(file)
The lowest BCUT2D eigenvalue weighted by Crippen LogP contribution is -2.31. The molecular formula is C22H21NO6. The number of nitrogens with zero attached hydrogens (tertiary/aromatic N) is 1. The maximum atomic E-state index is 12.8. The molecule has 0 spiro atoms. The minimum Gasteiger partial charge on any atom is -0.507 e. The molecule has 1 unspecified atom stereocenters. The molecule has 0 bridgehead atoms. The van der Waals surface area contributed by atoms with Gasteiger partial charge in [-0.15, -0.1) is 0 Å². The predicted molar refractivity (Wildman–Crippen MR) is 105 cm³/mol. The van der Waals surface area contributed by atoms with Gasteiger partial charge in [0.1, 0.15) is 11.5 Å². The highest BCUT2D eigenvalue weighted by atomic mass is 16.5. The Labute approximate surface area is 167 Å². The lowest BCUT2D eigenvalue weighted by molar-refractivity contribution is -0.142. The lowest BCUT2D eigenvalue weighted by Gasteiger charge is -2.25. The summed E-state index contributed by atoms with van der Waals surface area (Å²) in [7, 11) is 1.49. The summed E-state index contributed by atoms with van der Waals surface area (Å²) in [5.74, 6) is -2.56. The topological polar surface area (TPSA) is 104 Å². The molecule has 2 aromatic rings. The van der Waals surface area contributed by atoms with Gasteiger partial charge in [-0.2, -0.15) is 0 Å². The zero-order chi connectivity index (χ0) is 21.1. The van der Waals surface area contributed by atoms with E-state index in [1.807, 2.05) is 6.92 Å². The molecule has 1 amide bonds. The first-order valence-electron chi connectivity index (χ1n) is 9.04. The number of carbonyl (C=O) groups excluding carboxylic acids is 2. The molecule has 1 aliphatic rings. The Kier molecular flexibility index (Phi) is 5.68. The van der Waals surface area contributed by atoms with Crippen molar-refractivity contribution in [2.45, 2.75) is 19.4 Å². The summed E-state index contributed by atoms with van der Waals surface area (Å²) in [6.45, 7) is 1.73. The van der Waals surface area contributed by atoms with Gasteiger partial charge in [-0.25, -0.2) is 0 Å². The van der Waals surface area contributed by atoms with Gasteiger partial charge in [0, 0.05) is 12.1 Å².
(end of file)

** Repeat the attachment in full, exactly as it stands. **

The lowest BCUT2D eigenvalue weighted by Crippen LogP contribution is -2.31. The molecular formula is C22H21NO6. The number of nitrogens with zero attached hydrogens (tertiary/aromatic N) is 1. The maximum atomic E-state index is 12.8. The molecule has 0 spiro atoms. The minimum Gasteiger partial charge on any atom is -0.507 e. The molecule has 1 unspecified atom stereocenters. The molecule has 0 bridgehead atoms. The van der Waals surface area contributed by atoms with Gasteiger partial charge in [-0.15, -0.1) is 0 Å². The predicted molar refractivity (Wildman–Crippen MR) is 105 cm³/mol. The van der Waals surface area contributed by atoms with Gasteiger partial charge in [0.1, 0.15) is 11.5 Å². The highest BCUT2D eigenvalue weighted by atomic mass is 16.5. The Labute approximate surface area is 167 Å². The lowest BCUT2D eigenvalue weighted by molar-refractivity contribution is -0.142. The lowest BCUT2D eigenvalue weighted by Gasteiger charge is -2.25. The summed E-state index contributed by atoms with van der Waals surface area (Å²) in [7, 11) is 1.49. The summed E-state index contributed by atoms with van der Waals surface area (Å²) in [5.74, 6) is -2.56. The topological polar surface area (TPSA) is 104 Å². The molecule has 2 aromatic rings. The van der Waals surface area contributed by atoms with Gasteiger partial charge in [-0.2, -0.15) is 0 Å². The zero-order chi connectivity index (χ0) is 21.1. The van der Waals surface area contributed by atoms with E-state index in [1.807, 2.05) is 6.92 Å². The molecule has 1 amide bonds. The first-order valence-electron chi connectivity index (χ1n) is 9.04. The number of carbonyl (C=O) groups excluding carboxylic acids is 2. The molecule has 1 aliphatic rings. The Kier molecular flexibility index (Phi) is 5.68. The van der Waals surface area contributed by atoms with Crippen molar-refractivity contribution in [2.45, 2.75) is 19.4 Å². The summed E-state index contributed by atoms with van der Waals surface area (Å²) in [6.45, 7) is 1.73. The van der Waals surface area contributed by atoms with Gasteiger partial charge in [-0.25, -0.2) is 0 Å². The van der Waals surface area contributed by atoms with Gasteiger partial charge in [0, 0.05) is 12.1 Å².